Calcium supplements and cardiovascular events

03 August 2010

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The Australian Self Medication Industry (ASMI), the industry body representing nonprescription consumer healthcare products said today that consumers should not be alarmed by recent media coverage linking calcium supplements with an increased risk of heart disease and should seek advice from their healthcare professional if they are concerned about their use of these products.

ASMI was responding to media coverage regarding the safety of calcium supplements following the publication of a recent article by Bolland et al in the British Medical Journal [1]. The article by Bolland suggested that the role of calcium supplements should be reassessed because they could increase a person's risks of heart disease.
ASMI Regulatory and Scientific Affairs Director, Steven Scarff said that there was good evidence that calcium supplements reduced the risk of fractures and hence played a useful role in the treatment of osteoporosis [2, 3], and that the association with heart disease was controversial [4].

Mr Scarff also said that, in contrast to the Bolland study, other recent studies had failed to find a relationship between calcium supplements and increased cardiovascular risk [5, 6, 7] or had in fact ruled out such a relationship [8].

Mr Scarff said that consumers should continue to aim for the recommended daily calcium intake of 1000-1300mg/day (depending on their age and sex [9]) and that they should do this through eating a healthy diet or from supplements where their dietary intake was inadequate.

References
[1] Bolland MJ, Avenell A, Baron JA, Grey A, Maclennan GS, Gamble GD, Reid IR. Effect of calcium supplements on risk of myocardial infarction and cardiovascular events: meta-analysis. BMJ. 2010 Jul 29;341:c3691. doi: 10.1136/bmj.c3691.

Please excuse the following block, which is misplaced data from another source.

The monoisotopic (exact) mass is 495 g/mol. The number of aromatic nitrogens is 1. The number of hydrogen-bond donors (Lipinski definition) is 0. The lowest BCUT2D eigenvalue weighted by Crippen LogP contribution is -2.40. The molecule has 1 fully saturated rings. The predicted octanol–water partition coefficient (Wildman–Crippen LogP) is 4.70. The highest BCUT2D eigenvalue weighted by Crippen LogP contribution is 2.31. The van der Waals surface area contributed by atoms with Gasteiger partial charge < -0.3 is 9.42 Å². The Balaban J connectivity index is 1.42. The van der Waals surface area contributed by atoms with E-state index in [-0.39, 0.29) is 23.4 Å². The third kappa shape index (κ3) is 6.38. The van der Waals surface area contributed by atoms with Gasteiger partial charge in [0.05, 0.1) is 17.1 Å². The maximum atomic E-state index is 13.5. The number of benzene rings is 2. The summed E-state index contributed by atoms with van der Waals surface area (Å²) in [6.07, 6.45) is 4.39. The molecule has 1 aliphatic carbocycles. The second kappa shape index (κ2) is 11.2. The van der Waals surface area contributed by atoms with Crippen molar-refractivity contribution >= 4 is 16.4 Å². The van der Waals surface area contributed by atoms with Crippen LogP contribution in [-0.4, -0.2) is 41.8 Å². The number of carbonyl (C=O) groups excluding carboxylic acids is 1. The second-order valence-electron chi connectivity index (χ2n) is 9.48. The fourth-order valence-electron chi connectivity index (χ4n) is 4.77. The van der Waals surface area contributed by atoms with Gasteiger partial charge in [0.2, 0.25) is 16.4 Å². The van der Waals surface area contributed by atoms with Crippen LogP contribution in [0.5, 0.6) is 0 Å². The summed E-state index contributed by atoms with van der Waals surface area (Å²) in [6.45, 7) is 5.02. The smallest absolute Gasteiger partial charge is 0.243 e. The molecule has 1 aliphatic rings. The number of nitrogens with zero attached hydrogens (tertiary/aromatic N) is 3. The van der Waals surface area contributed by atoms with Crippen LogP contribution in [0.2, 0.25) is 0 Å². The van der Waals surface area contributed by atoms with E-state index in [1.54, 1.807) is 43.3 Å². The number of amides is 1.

[2] Tang BM, Eslick GD, Nowson C, Smith C, Bensoussan A. Use of calcium or calcium in combination with vitamin D supplementation to prevent fractures and bone loss in people aged 50 years and older: a meta-analysis. Lancet. 2007 Aug 25;370(9588):657-66.

[3] Osteoporosis Australia web-site. Calcium Supplements and heart Disease. www.osteoporosis.org.au

[4] Gustavo Duque, Jacqueline J Close, Julien P de Jager, Peter R Ebeling, Charles Inderjeeth, Stephen Lord, Andrew J McLachlan, Ian R Reid, Bruce R Troen and Philip N Sambrook. Treatment for osteoporosis in Australian residential aged care facilities: consensus recommendations for fracture prevention. MJA 2010; 193 (3): 173-179

[5] Chung M, Balk EM, Brendel M, Ip S, Lau J, Lee J, Lichtenstein A, Patel K, Raman G, Tatsioni A, Terasawa T, Trikalinos TA. Vitamin D and calcium: a systematic review of health outcomes, Evid Rep Technol Assess (Full Rep).2009 Aug;(183):1-420. Review.

[6]Wang L, Manson JE, Song Y, Sesso HD. Systematic review: Vitamin D and calcium supplementation in prevention of cardiovascular events. Ann Intern Med. 2010 Mar 2;152(5):315-23. Review.

[7] Sabbagh Z, Vatanparast H. Is calcium supplementation a risk factor for cardiovascular diseases in older women? Nutr Rev. 2009 Feb;67(2):105-8.

[8] Lewis JR, Calver J, Zhu K, Flicker L, Prince RL. Calcium supplementation and the risks of atherosclerotic vascular disease in older women: results of a 5-year RCT and a 4.5-year follow-up. J Bone Miner Res. 2010 Jul 7. [Epub ahead of print]

[9] Australian Government, DOHA, NHMRC Recommended Dietary Intakes
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About ASMI: The Australian Self-Medication Industry (ASMI) is the peak industry body for the Australian self care industry representing consumer healthcare products including over-the-counter medicines and complementary medicines. ASMI's
mission is to promote better health through responsible self-care. This means ensuring that safe and effective self-care products are readily available to all Australians at a reasonable cost. ASMI works to encourage responsible use by consumers
and an increasing role for cost-effective self-medication products as part of the broad national health strategy. www.asmi.com.au

Media contact: Bob Bowden, Foresight Communications (02) 9241 2811, 0412 753 298